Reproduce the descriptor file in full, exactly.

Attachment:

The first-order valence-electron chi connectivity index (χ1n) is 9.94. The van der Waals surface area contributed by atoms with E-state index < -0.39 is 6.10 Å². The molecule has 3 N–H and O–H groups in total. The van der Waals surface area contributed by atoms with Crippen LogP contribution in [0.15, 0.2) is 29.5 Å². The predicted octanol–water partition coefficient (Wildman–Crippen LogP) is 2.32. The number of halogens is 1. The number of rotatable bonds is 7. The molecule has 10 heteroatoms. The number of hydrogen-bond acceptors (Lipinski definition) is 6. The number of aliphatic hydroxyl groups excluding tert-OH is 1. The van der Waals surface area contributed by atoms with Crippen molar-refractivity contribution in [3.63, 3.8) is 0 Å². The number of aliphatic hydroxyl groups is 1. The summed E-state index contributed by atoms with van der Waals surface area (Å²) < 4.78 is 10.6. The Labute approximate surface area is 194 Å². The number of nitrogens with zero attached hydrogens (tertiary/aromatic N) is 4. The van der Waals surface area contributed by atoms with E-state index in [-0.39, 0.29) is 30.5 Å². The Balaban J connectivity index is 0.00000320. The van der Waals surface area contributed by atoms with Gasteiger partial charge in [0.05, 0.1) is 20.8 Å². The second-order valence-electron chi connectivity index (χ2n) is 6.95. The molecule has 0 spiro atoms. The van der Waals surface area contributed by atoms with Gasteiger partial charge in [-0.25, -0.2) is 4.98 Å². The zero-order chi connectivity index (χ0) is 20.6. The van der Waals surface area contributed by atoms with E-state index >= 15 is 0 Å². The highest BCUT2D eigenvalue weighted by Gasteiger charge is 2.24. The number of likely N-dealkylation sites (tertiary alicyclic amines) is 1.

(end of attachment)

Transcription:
The first-order valence-electron chi connectivity index (χ1n) is 9.94. The van der Waals surface area contributed by atoms with E-state index < -0.39 is 6.10 Å². The molecule has 3 N–H and O–H groups in total. The van der Waals surface area contributed by atoms with Crippen LogP contribution in [0.15, 0.2) is 29.5 Å². The predicted octanol–water partition coefficient (Wildman–Crippen LogP) is 2.32. The number of halogens is 1. The number of rotatable bonds is 7. The molecule has 10 heteroatoms. The number of hydrogen-bond acceptors (Lipinski definition) is 6. The number of aliphatic hydroxyl groups excluding tert-OH is 1. The van der Waals surface area contributed by atoms with Crippen molar-refractivity contribution in [3.63, 3.8) is 0 Å². The number of aliphatic hydroxyl groups is 1. The summed E-state index contributed by atoms with van der Waals surface area (Å²) < 4.78 is 10.6. The Labute approximate surface area is 194 Å². The number of nitrogens with zero attached hydrogens (tertiary/aromatic N) is 4. The van der Waals surface area contributed by atoms with E-state index in [-0.39, 0.29) is 30.5 Å². The Balaban J connectivity index is 0.00000320. The van der Waals surface area contributed by atoms with Gasteiger partial charge in [0.05, 0.1) is 20.8 Å². The second-order valence-electron chi connectivity index (χ2n) is 6.95. The molecule has 0 spiro atoms. The van der Waals surface area contributed by atoms with Gasteiger partial charge in [-0.25, -0.2) is 4.98 Å². The zero-order chi connectivity index (χ0) is 20.6. The van der Waals surface area contributed by atoms with E-state index >= 15 is 0 Å². The highest BCUT2D eigenvalue weighted by Gasteiger charge is 2.24. The number of likely N-dealkylation sites (tertiary alicyclic amines) is 1.